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Latest Trends Impacting Marketing and Higher Education
from Director of UPCEA's Center for Research and Strategy, Jim Fong

Generational Politics and the New 4th Edition of ‘An Insider’s Guide to Generation Z’

Generation Z is amazing and not annoying; social and not selfish; inclusive and not isolated; informed and not ignorant. They are resourceful individuals and savvy, informed consumers. They are far different from the often-misunderstood Millennial, yet are often classified similarly. 

Generation Z is gaining a lot of attention, yet they remain a mystery to many. Generation Z (or the iGeneration), born between the years of 1995 and 2005, are approximately 13 to 23 years of age at the time of this article. This generation is about sixty million strong and primarily in the latter stages of middle school, immersed in high school or college, or have recently graduated or chosen not to attend college. 

UPCEA just released the 4th edition of An Insider’s Guide to Generation Z, with the last issue written by me and four Generation Z’ers.  New to the 4th edition is:

  • A deeper understanding of the earlier research and additions through a perspective of the Generation Z authors. These Gen Z’ers provide insight into the research presented and commentary on the claims that are made. In the latest version, subjects such as micro-mobility, social media influencers, podcasts, esports, pets, and mental health. 
  • Greater insight on the understanding of either mental health challenges or a heightened awareness of how the mind and body of Generation Z are connected. Further insight on the mental health challenges of Generation Z were brought to the forefront at the 2019 UPCEA Annual Conference in Seattle where a panel of Generation Z women and their Generation X moms addressed a number of issues.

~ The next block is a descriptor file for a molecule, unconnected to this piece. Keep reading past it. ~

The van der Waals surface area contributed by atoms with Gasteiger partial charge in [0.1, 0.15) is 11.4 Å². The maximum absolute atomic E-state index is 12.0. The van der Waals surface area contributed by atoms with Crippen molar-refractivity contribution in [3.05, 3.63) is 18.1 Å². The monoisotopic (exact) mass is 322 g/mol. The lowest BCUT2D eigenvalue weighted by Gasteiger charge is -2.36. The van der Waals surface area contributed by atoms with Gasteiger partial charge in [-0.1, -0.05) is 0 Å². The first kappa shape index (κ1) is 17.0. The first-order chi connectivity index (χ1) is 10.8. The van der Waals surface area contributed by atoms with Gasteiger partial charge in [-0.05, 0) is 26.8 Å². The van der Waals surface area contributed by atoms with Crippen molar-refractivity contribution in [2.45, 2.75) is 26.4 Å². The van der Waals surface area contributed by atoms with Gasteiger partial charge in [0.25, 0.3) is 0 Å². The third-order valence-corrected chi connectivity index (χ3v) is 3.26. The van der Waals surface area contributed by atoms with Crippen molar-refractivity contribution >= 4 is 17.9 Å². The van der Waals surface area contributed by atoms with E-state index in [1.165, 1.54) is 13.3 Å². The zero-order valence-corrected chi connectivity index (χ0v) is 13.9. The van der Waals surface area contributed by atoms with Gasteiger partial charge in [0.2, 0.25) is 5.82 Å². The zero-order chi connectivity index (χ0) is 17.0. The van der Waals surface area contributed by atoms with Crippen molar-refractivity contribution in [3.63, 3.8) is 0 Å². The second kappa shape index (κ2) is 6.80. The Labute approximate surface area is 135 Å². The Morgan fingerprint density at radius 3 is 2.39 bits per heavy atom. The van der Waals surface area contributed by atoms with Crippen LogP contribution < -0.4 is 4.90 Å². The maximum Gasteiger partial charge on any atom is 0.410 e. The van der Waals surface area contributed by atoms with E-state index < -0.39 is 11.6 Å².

Generation Z is finding their voice. Unfortunately, the tragic events of Parkland and other school shootings has shown the generation how to gather via social networks and to have a strong physical presence through school walk-outs and other activities. In a study done by the American Psychological Association (APA) in 2018, 75% of Generation Z report mass shootings as a significant source of stress. Other national issues that are significant stressors to them include rising suicide rates, climate change, the well-being of immigrant families, and sexual assault. With the upcoming 2020 U.S. presidential election, should a new president be elected, Generation Z will accelerate the rate of change in the issues mentioned above. With a close election expected in 2020, Generation Z could play a major role with 22 million new voters becoming eligible since the last election (in addition to the 23 million Gen Z voters that were eligible in 2016), despite their lower voter turnout rates. During this same time, while a dismal reality, about 36 million Boomers or those from the Great or Silent Generations will have died since the 2016 election. This loss is significant in terms of human lives, as well as electorally because individuals in these generations have had higher participation rates.

Generation Z will find their voice and the 2020 presidential election could be the trigger. Considering the APA report showed that 68% of Generation Z feel significantly stressed about the nation’s future, and 66% do not believe that the nation is moving toward becoming stronger, the time may have come for Generation Z to act. If the current president is re-elected, Generation Z, unlike their Millennial predecessors, will still create change, but likely at a slower pace. They will find their voice through other charges, such as renewable energy, climate change or social injustice. They will ultimately accelerate the need for change in our system of higher education in the U.S. and potentially worldwide. Colleges and universities, as evidenced with declining enrollments the past eight years and an increasing number of college closures and mergers, are lagging in a more rapidly changing economy. 

If tuition rates remain high and new technologies emerge, it is likely that Generation Z and Millennials will embrace alternative credentialing of education.  They already embrace a modular or deconstructed approach to many consumer products and services…why not education?

Click here to download An Insider’s Guide to Generation Z (4th Edition).

 

Jim Fong, UPCEA

Lead consultant Jim Fong, the founding director of UPCEA’s Center for Research and Strategy, has extensive background in marketing at Penn State, as well as experience in private industry. Jim brings a rich understanding of the dynamics driving today’s higher education leaders, providing research-driven strategy and positioning. Jim often presents at UPCEA’s regional and national conferences, sharing vital information with attendees.

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